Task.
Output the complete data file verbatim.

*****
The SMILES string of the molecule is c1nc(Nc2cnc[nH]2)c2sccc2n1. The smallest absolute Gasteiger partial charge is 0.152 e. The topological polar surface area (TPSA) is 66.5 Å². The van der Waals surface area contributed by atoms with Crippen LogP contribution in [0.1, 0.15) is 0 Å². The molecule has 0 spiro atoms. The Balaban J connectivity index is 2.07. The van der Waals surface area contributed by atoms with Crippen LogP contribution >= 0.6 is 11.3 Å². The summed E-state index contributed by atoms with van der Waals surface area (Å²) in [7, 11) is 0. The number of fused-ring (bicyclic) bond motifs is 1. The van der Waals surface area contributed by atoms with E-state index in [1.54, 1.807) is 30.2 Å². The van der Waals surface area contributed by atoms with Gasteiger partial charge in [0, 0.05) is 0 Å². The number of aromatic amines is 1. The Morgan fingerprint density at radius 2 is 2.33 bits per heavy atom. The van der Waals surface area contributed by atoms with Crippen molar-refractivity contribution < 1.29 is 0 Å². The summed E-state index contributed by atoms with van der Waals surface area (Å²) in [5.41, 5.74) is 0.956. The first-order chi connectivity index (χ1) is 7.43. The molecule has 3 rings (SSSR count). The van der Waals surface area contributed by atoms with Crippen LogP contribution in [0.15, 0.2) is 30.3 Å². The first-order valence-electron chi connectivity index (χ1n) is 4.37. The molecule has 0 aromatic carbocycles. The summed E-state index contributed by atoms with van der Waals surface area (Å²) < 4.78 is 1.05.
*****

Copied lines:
The SMILES string of the molecule is c1nc(Nc2cnc[nH]2)c2sccc2n1. The smallest absolute Gasteiger partial charge is 0.152 e. The topological polar surface area (TPSA) is 66.5 Å². The van der Waals surface area contributed by atoms with Crippen LogP contribution in [0.1, 0.15) is 0 Å². The molecule has 0 spiro atoms. The Balaban J connectivity index is 2.07. The van der Waals surface area contributed by atoms with Crippen LogP contribution >= 0.6 is 11.3 Å². The summed E-state index contributed by atoms with van der Waals surface area (Å²) in [7, 11) is 0. The number of fused-ring (bicyclic) bond motifs is 1. The van der Waals surface area contributed by atoms with E-state index in [1.54, 1.807) is 30.2 Å². The van der Waals surface area contributed by atoms with Gasteiger partial charge in [0, 0.05) is 0 Å². The number of aromatic amines is 1. The Morgan fingerprint density at radius 2 is 2.33 bits per heavy atom. The van der Waals surface area contributed by atoms with Crippen molar-refractivity contribution < 1.29 is 0 Å². The summed E-state index contributed by atoms with van der Waals surface area (Å²) in [5.41, 5.74) is 0.956. The first-order chi connectivity index (χ1) is 7.43. The molecule has 3 rings (SSSR count). The van der Waals surface area contributed by atoms with Crippen LogP contribution in [0.15, 0.2) is 30.3 Å². The first-order valence-electron chi connectivity index (χ1n) is 4.37. The molecule has 0 aromatic carbocycles. The summed E-state index contributed by atoms with van der Waals surface area (Å²) < 4.78 is 1.05.